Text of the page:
Re: border colour in IE, I think I’ve come across a similar bug that wasn’t related to tables. It seems as if the foreground colour isn’t properly inherited as border colour in IE, and that you often need to set it explicitly.

  3. I have the feeling this was done for compatibility reasons. If you look at how the CAPTION element is defined in HTML 4.01 you can see that the ALIGN attribute allows you to place the CAPTION element top, right, bottom and left of the TABLE element. In such cases, it is probably easier if it is placed outside of the TABLE box.

    It is not a really nice solution, obviously. But I do not like the fact that ‘height’ is not really ‘height’ (and ‘width’ is not really ‘width’) when applied to TABLE elements or elements that are styled as a table.

  4. The last sentence should have ‘either’ in the end. Basically the whole CSS table specification is based on backwards compatibility. CSS 2.1 could not solve that problem I believe and I doubt if CSS 3 can.

  5. What I find slightly annoying is that if the caption contains text that is wider than the table, the text spills out. The table does not get widened to match. Worse, nor does any border on the caption, leaving a mess. (At least in Opera 7.54u1 – I haven’t checked other browsers.)

    You can see the effect on this page I made to test IE6 and the Zoom filter (open it in Opera):

    Zoom Test

    Perhaps this is normal behaviour, but doesn’t make captions very useful. I’d have to put breaks in the text to make it match the table width!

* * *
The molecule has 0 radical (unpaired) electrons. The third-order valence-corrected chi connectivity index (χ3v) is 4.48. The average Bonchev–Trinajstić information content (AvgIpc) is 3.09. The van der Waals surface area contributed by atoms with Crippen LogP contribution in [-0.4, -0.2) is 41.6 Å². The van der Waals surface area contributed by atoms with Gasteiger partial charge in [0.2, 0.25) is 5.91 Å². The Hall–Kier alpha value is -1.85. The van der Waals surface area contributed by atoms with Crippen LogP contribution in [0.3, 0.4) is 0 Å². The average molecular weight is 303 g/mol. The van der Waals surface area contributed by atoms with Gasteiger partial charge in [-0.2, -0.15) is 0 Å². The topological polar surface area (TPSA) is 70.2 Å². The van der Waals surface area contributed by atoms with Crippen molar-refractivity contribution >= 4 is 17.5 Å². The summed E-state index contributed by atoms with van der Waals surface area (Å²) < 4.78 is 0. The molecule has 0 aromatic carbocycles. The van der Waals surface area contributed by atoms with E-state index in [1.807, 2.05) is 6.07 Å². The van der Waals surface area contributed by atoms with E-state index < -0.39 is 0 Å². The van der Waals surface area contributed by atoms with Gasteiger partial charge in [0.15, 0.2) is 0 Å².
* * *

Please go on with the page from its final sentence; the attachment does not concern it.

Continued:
6. For the grey table border, I suspect IE does it that way because that’s the way it’s always done it. It’s not according to the HTML4 spec, mind you, but it is consistent. I’ve never noticed it because I’ve always specified a color when specifying borders. Probably for that reason.

  7. I can see how, from a markup-centric view of documents, this would seem strange and annoying. However, if you look at the way table captions (and image captions) are used in the hoary old world of print, you’ll see this is just enshrining existing usage.

    If you look at an article from a technical jounal (and I have one on my desk right now that illustrates this), you’ll see that tables are no wider than necessary for their tabular contents, but captions are up to the width of the column. And, dare I say, it would look odd to force a lengthy caption to wrap at the width of a narrow table

  8. I was recently working on a design for the company I work for, and ran into the same problem with the data tables I was using in IE. I think the reason that IE renders the borders as a light gray is because that’s the default color for a table border… or at least for the light-shadow side of the border, and because you’re limiting the border down to just 1px, it can only display the light-shadow side. Just a theory though…